Article mills pump out fake research articles. According to the new analysis, the percentage of what is published out of control is increasing.
Not everything written in scientific journals is gold.
Every year, large quantities of fake research articles are pumped out of so-called “paper mills,” or “article mills,” which produce and sell literature to researchers seeking publications.
The problem is known, but no one knows exactly how widespread it is and how many fake articles sneak past quality control and are published.
Now, an unpublished analysis suggests It has been discussed in nature The research literature may be infected with hundreds of thousands of false articles. The amount varies from topic to topic.
The analysis was performed using machine learning software developed by Adam Day, director of data services company Clear Skies.
Dai reportedly used this software to analyze the titles and abstracts of more than 48 million articles published since 2000, flagging articles that bore a clear similarity to known fake articles from article mills. Nature wrote that the two retracted articles and the questionable articles were covered.
According to the analysis, more than 400,000 research articles published in the past two decades have strong textual similarities to known fake articles. Figures in the journal Nature show that the proportion has increased sharply. In 2022 alone, there were about 70,000 fake articles.
It is estimated that between 1.5 and 2 percent of articles published last year were very similar to such articles. In biology and medicine, it is estimated at a full three percent.
From 2 to 46 percent
Adam Day assures Nature that it is not possible to know whether all of these articles are actually fake. Analyzes are needed for each individual substance to check whether it comes from substance factories. But when it comes to the proportion of fake articles out of the total, he thinks that’s a reasonably conservative estimate.
Dutch microbiologist Elisabeth Beck, who was summoned “The Sherlock Holmes of Scientific Fraud.” Because of his work exposing research fraud, he told Nature that although the estimate from Day’s analysis is “astonishingly high,” it is “not far-fetched.”
Jennifer Byrne, an Australian cancer researcher also known for exposing research fraud, says she “unfortunately believes these estimates are reasonable.”
Nature points to one Report on “Paper Mills” from the Committee on Publication Ethics (COPE), published in June 2022, which was also previously featured in Khrono. It states that one of the biggest problems in combating fake articles is knowing how widespread they are.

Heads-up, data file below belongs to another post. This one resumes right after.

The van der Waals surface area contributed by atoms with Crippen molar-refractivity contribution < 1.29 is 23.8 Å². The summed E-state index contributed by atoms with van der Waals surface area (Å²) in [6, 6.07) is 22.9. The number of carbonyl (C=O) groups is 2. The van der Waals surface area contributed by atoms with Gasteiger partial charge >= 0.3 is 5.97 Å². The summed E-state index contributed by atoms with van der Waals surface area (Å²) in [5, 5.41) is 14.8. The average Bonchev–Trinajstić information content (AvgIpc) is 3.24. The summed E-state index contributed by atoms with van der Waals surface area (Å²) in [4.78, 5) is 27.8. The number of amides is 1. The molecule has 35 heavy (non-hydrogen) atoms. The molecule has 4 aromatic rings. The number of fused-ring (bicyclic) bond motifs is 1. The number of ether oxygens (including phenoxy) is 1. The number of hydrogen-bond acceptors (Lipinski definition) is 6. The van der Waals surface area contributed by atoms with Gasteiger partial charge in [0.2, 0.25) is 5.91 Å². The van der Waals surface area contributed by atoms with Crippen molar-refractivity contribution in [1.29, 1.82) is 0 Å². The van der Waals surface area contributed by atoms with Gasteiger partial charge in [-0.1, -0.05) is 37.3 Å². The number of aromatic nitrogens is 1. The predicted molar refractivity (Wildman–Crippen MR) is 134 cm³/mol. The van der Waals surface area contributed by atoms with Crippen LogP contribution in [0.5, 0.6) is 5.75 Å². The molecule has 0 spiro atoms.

After analyzing data from more than 53,000 articles, they concluded that the percentage of suspicious articles submitted to journals ranged from 2 to 46 percent. While most journals have about 2% of suspicious articles among their submissions, the percentage is higher for journals in which paper mills have successfully published articles.
Fake peer reviews
Something is discovered after it is published and withdrawn by the publisher. But most of them live on in the research literature.
Nature cites Retraction Watch, which has created a database that includes an overview of about 44,000 retracted articles. Fewer than 3,000 of them are linked to article mills, Ivan Oransky, co-founder of Retraction Watch, tells the magazine.
But he confirms that this number is too low. Firstly, they add more and more articles, secondly, publishers often avoid the word “paper mill”.
The latter was the case in a case reported by Chrono in 2022. The major publishing house Springer Nature withdrew an article with a research fellow at the University of Western Norway among the authors. In their justification, they point to several things, including compromised peer review. When Khrono contacted the publisher to find out why this was the case, it turned out that they suspected an article factory might be behind it.
“We can’t say for sure that this is a product from a paper mill, but given the issues we identified, it seems likely,” Chris Graf, director of research ethics at Springer Nature, told Chrono.
As Khronow recently wrote, there has been a significant increase in the number of articles being retracted due to manipulated peer reviews. Figures from Retraction Watch show that of the 5,447 articles retracted in 2022, a total of 2,748 were retracted due to faulty or questionable peer review.
– There are more and more of them, and they are responsible for a large percentage of the increase in withdrawals, Ivan Oransky of Retraction Watch told Khrono. He added that retractions due to manipulated peer review can often be linked to “paper mills” or material mills.
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